Someone at the FBI thought this NSA program was possibly illegal (depends on your view of the president's "plenary powers"), but clearly useless, a ridiculous waste of time and money. These FBI folks were just fed up - the high school history teacher whose cousin knew someone who didn't like Bush just ordered a pizza, and after the field interview, turned out to be just hungry and near his phone. Actually, legal and constitutional issues aside, it's kind of funny. Your tax dollars at work.

The other big story was the lawsuits - "Federal lawsuits were filed Tuesday seeking to halt President Bush's domestic eavesdropping program, calling it an 'illegal and unconstitutional program' of electronic eavesdropping on American citizens."

One of these was filed in New York by the Center for Constitutional Rights and the other in Detroit by the American Civil Liberties Union. They both claim you just cannot bypass the FISA law, and do all that electronic monitoring without court approval. The plaintiffs want to know if they were spied on, illegally. If so, they want all records erased and expunged and removed and all that. It's been done before.

The Center for Constitutional Rights is suing Bush, the head of the National Security Agency and the heads of the other major security agencies. Cool, but they represent hundreds of those held as enemy combatants down in Cuba - they say they now have to audit old communications to determine whether ''anything was disclosed that might undermine our representation of our clients.''

Fair enough. And the Detroit ACLU suit names the National Security Agency and its director - the claim there being that this program "impaired plaintiffs' ability to gather information from sources abroad as they try to locate witnesses, represent clients, do research or engage in advocacy."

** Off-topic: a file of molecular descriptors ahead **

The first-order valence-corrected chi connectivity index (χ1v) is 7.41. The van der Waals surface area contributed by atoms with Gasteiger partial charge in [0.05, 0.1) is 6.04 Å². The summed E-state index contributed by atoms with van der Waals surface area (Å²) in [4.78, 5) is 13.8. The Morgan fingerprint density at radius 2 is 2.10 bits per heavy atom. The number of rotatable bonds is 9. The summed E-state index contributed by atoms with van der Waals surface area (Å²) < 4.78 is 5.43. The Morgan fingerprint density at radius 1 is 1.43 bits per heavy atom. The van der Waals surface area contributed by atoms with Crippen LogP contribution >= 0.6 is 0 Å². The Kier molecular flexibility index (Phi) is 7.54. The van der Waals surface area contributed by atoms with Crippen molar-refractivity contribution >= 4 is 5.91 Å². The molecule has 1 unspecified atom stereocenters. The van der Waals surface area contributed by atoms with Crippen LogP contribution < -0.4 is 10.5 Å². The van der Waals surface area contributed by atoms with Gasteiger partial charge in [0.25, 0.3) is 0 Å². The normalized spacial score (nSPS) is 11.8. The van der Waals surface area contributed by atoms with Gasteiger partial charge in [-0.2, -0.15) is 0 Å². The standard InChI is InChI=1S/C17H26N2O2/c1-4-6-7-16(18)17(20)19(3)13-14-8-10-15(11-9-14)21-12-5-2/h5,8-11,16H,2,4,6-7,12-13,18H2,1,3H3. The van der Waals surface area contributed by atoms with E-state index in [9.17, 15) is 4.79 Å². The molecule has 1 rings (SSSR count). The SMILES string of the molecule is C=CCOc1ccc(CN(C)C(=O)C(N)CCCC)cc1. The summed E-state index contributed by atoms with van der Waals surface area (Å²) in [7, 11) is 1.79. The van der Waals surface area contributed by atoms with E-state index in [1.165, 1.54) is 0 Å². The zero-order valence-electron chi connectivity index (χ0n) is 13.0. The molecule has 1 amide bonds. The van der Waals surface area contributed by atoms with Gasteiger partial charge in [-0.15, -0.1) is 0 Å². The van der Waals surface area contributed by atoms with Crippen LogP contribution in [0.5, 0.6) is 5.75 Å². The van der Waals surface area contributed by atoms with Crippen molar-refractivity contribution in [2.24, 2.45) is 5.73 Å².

You're still allowed to engage in advocacy? Maybe these folks just don't know the limits on that. In this suit we're talking the Council on American-Islamic Relations, Greenpeace and a bunch of journalists, scholars, attorneys - and national nonprofit organizations. These folks communicate with people in the Middle East, in Asia and all over.

Should attorneys be monitored? Depends. One of them, Josh Dratel, says a bit about how attorneys have traditionally relied on privacy to gather facts to ensure fair trials - ''That comfort level no longer exists, and it has sent a chill through the legal community." Maybe he shouldn't defend people the president knows are, a priori, guilty and out to kill us all? That might be the defense.

On the side of social scientists, journalists and researchers - people who report on political developments or human rights abuses - one of the plaintiffs is Larry Diamond at Stanford. He says this will isolate them all - ''One reason why the United States is held in such low esteem ... today is because we are seen as hypocritical. We vow to promote individual freedom as the central purpose of foreign policy, and then we violate individual freedom with this secret warrantless surveillance.'' Well, perhaps one defense is these things shouldn't be reported? Anything is possible.

And one of the ACLU plaintiffs, is, of all people, the always acerbic and perpetually grumpy Christopher Hitchens, hyper-intellectual and pro-Bush and pro-war. What's up with that?

Hitchens explains himself here - he sees this as a test case -
Although I am named in this suit in my own behalf, I am motivated to join it by concerns well beyond my own. I have been frankly appalled by the discrepant and contradictory positions taken by the Administration in this matter. First, the entire existence of the NSA's monitoring was a secret, and its very disclosure denounced as a threat to national security.

Then it was argued that Congress had already implicitly granted the power to conduct warrantless surveillance on the territory of the United States, which seemed to make the reason for the original secrecy more rather than less mysterious. (I think we may take it for granted that our deadly enemies understand that their communications may be intercepted.)

It now appears that Congress may have granted this authority, but without quite knowing that it had, and certainly without knowing the extent of it.

This makes it critically important that we establish an understood line, and test the cases in which it may or may not be crossed.
What follows is a discussion of the NSA using law enforcement agencies to track members of a pacifist organization in Baltimore, previously covered in these pages here - he calls this "an appalling abuse of state power and an unjustified invasion of privacy" and says such stuff is not covered by any "definition of 'national security' however expansive." And he says that was "a stupid diversion of scarce resources from the real target." And he thinks there's entirely too much of such stuff.

But here's the core -